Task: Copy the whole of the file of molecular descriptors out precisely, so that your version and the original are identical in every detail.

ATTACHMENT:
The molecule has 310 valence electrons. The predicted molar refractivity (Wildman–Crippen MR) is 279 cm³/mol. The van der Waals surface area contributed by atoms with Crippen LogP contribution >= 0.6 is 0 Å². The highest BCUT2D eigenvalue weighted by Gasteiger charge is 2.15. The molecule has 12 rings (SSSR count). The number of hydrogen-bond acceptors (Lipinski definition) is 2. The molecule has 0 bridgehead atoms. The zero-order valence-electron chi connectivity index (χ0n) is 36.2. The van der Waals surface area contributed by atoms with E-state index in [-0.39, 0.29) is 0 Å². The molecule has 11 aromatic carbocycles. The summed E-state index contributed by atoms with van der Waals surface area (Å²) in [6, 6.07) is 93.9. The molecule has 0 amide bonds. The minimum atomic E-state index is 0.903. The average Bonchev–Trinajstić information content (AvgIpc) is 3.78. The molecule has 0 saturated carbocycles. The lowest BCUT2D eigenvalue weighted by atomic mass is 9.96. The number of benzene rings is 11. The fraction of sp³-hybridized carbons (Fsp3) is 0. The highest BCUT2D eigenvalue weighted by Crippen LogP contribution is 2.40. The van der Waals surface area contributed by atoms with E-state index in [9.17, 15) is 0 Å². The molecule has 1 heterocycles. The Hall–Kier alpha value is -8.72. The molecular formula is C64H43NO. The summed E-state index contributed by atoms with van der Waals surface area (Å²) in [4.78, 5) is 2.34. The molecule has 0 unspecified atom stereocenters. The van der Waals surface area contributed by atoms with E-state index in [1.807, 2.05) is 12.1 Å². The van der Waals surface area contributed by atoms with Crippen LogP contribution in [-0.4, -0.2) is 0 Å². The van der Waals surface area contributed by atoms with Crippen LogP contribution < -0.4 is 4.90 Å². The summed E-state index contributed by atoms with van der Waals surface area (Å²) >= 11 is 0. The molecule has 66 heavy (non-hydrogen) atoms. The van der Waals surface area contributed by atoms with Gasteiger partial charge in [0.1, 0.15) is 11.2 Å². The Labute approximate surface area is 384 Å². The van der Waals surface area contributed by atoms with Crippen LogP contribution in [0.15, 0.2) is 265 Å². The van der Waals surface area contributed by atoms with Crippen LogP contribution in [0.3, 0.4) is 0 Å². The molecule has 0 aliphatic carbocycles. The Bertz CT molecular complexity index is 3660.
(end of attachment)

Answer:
The molecule has 310 valence electrons. The predicted molar refractivity (Wildman–Crippen MR) is 279 cm³/mol. The van der Waals surface area contributed by atoms with Crippen LogP contribution >= 0.6 is 0 Å². The highest BCUT2D eigenvalue weighted by Gasteiger charge is 2.15. The molecule has 12 rings (SSSR count). The number of hydrogen-bond acceptors (Lipinski definition) is 2. The molecule has 0 bridgehead atoms. The zero-order valence-electron chi connectivity index (χ0n) is 36.2. The van der Waals surface area contributed by atoms with E-state index in [-0.39, 0.29) is 0 Å². The molecule has 11 aromatic carbocycles. The summed E-state index contributed by atoms with van der Waals surface area (Å²) in [6, 6.07) is 93.9. The molecule has 0 amide bonds. The minimum atomic E-state index is 0.903. The average Bonchev–Trinajstić information content (AvgIpc) is 3.78. The molecule has 0 saturated carbocycles. The lowest BCUT2D eigenvalue weighted by atomic mass is 9.96. The number of benzene rings is 11. The fraction of sp³-hybridized carbons (Fsp3) is 0. The highest BCUT2D eigenvalue weighted by Crippen LogP contribution is 2.40. The van der Waals surface area contributed by atoms with E-state index in [9.17, 15) is 0 Å². The molecule has 1 heterocycles. The Hall–Kier alpha value is -8.72. The molecular formula is C64H43NO. The summed E-state index contributed by atoms with van der Waals surface area (Å²) in [4.78, 5) is 2.34. The molecule has 0 unspecified atom stereocenters. The van der Waals surface area contributed by atoms with E-state index in [1.807, 2.05) is 12.1 Å². The van der Waals surface area contributed by atoms with Crippen LogP contribution in [-0.4, -0.2) is 0 Å². The van der Waals surface area contributed by atoms with Crippen LogP contribution < -0.4 is 4.90 Å². The summed E-state index contributed by atoms with van der Waals surface area (Å²) >= 11 is 0. The molecule has 66 heavy (non-hydrogen) atoms. The van der Waals surface area contributed by atoms with Gasteiger partial charge in [0.1, 0.15) is 11.2 Å². The Labute approximate surface area is 384 Å². The van der Waals surface area contributed by atoms with Crippen LogP contribution in [0.15, 0.2) is 265 Å². The van der Waals surface area contributed by atoms with Crippen LogP contribution in [0.3, 0.4) is 0 Å². The molecule has 0 aliphatic carbocycles. The Bertz CT molecular complexity index is 3660.